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Suzanne Somers

In one of the most iconic scenes in one of the most iconic movies ever – “American Graffiti” Richard Dreyfuss is riding in the back of a turquoise Edsel, driven by Ron Howard, with Cindy Wiliams by his side, and a beautiful blonde pulls up in a white T-bird. She mouths the words “I love you” and we’re off to the races!

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Dreyfuss’ character launches a search for “The most perfect, dazzling creature ever seen” that takes him to a radio station out in the middle of nowhere, where he asks for help finding her from the most iconic DJ ever – Wolfman Jack. 

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Wolfman Jack Scenes Shot At Radio Station KRE In Berkeley

Suzanne’s career included movies, headlining in Las Vegas, books, a Broadway show called “The Blonde in the Thunderbird”, and lots of TV shows, which is how I met her many years later.

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That scene launched the long and successful career of San Bruno’s own Suzanne Somers. She’d been knocking around looking for acting and modeling jobs, when George Lucas asked her one question: “Can you drive?”. She answered “yes” and quickly became the symbol of teenage boys’ lust.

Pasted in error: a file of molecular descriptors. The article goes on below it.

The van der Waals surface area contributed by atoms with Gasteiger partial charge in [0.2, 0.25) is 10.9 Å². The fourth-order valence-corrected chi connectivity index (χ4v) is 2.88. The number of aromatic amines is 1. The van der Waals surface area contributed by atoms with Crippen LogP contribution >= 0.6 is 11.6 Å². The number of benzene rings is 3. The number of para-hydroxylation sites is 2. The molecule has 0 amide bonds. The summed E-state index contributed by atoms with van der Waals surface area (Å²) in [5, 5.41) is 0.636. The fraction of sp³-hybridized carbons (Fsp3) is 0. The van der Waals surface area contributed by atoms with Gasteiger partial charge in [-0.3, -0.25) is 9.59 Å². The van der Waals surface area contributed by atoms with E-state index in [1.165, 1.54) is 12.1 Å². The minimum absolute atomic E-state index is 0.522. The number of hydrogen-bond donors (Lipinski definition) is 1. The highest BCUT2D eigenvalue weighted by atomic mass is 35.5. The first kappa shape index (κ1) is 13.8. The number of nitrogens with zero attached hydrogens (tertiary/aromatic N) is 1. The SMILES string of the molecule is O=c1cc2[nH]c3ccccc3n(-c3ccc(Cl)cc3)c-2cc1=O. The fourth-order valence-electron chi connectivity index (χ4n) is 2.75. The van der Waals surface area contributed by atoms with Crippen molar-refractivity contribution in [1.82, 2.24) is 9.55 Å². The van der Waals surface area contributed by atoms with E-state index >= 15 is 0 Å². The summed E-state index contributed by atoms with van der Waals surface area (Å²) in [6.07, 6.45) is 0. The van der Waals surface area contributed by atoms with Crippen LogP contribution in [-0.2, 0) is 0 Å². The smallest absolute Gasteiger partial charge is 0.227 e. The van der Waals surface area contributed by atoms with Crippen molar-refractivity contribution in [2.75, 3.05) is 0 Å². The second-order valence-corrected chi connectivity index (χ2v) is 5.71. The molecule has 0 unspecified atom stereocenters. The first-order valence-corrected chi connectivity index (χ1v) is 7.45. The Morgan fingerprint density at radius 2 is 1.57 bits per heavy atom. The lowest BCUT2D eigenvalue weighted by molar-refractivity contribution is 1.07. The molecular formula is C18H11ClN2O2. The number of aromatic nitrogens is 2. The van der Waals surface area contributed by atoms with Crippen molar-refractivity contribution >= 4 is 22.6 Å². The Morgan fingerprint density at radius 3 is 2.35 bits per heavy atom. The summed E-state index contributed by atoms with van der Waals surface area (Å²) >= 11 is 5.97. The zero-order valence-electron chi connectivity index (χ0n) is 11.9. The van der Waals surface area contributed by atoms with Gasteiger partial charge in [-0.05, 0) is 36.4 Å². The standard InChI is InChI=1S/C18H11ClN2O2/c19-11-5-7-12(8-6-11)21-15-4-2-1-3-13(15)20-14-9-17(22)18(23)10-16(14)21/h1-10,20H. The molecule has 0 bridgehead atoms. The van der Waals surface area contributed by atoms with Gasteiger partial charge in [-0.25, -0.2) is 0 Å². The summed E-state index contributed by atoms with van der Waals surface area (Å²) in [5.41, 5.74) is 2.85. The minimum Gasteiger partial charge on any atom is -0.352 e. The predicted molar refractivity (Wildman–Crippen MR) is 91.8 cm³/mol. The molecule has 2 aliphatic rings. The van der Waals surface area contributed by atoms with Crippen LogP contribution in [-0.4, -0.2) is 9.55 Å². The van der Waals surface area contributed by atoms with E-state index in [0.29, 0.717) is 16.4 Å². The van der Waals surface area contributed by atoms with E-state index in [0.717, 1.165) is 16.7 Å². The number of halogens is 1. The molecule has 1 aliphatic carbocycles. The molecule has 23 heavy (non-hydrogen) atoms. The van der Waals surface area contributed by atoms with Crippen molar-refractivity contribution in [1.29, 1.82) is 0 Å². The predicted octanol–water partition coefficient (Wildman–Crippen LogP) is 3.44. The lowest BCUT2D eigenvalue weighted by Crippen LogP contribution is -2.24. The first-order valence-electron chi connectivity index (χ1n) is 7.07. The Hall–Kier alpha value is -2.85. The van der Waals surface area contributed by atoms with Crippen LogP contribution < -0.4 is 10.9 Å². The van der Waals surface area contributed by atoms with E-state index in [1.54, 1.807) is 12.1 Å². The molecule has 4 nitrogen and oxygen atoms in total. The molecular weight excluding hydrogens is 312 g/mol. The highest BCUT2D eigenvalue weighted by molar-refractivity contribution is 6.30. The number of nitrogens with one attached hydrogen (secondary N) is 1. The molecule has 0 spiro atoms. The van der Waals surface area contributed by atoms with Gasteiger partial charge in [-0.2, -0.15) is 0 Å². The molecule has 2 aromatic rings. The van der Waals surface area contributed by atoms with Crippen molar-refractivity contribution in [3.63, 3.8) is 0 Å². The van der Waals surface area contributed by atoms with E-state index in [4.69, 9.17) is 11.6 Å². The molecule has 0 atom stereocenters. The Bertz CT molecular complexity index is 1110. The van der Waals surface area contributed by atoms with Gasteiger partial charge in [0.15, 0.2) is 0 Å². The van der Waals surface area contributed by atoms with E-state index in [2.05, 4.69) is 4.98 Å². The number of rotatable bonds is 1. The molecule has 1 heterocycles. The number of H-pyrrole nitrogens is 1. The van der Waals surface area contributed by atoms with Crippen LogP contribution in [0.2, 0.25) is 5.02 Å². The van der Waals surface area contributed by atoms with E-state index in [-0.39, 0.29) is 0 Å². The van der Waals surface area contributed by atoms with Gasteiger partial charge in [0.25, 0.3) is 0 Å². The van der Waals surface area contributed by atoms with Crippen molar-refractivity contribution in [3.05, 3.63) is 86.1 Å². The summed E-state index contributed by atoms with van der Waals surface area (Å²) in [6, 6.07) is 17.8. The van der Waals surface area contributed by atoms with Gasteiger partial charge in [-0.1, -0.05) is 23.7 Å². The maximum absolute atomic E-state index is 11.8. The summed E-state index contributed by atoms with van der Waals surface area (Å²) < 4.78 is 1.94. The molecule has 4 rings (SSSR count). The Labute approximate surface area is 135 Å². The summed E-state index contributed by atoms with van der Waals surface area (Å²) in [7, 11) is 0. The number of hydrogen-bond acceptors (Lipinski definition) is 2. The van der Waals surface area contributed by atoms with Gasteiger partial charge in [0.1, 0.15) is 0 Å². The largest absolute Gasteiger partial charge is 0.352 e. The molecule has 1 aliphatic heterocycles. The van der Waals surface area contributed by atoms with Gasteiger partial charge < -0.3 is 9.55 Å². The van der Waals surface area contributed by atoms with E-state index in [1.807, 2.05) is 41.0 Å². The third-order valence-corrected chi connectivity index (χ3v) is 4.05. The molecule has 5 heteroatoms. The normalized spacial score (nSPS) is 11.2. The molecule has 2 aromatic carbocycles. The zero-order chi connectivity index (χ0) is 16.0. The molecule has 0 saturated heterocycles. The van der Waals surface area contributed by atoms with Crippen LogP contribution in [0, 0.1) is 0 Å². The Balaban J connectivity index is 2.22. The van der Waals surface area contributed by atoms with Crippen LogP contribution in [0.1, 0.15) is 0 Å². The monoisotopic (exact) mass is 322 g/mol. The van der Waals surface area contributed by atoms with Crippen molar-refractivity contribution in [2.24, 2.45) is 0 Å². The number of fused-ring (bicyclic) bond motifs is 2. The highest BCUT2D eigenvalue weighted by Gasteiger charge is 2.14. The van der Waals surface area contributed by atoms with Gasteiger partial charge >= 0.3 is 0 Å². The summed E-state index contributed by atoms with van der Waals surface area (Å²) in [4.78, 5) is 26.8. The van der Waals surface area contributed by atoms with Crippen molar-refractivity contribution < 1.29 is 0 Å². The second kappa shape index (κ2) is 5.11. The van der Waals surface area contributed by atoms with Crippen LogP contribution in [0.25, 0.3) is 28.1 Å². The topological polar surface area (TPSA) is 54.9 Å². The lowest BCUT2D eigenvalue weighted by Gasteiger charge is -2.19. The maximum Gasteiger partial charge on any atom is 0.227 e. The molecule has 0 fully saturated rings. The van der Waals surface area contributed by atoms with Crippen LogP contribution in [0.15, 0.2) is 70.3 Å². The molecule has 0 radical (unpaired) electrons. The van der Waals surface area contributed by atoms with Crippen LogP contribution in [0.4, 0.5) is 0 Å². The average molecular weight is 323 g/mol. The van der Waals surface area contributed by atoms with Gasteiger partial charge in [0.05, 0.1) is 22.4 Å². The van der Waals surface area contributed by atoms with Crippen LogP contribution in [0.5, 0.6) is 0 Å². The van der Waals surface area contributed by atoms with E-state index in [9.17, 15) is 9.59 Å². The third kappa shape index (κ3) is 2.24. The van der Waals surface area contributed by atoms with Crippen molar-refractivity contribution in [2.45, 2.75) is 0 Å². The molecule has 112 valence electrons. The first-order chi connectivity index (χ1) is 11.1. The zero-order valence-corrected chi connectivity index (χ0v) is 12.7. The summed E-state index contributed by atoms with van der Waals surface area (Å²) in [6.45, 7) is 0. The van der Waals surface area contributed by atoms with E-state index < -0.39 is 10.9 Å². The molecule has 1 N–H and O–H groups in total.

Suzanne’s career included movies, headlining in Las Vegas, books, a Broadway show called “The Blonde in the Thunderbird”, and lots of TV shows, which is how I met her many years later.

After her controversial run on the sitcom, “Three’s Company” (demanded a raise, fired, sued, lost), Suzanne performed in Las Vegas for a few years, then came back to TV as the star of a sitcom called “She’s The Sheriff”, followed by the hit series “Step by Step”, which led her to CBS in 1997 and to “Candid Camera”, where I was the announcer and audience warmup guy.

We were close in age, and both grew up in the Bay Area, she in San Bruno, me in San Jose, so I called her “San Bruno Girl” and she called me “San Jose Boy” when we worked on the show. Suzanne was an amazing person to work with – easy to be around, never “difficult” and a real professional on the set. Her husband Alan Hamel was always hovering. She was dyslexic, and sometimes had to stop a take to memorize her bits, and she was inclined to sing out loud, beautifully, whenever the mood struck her between takes. In a word, she was fun.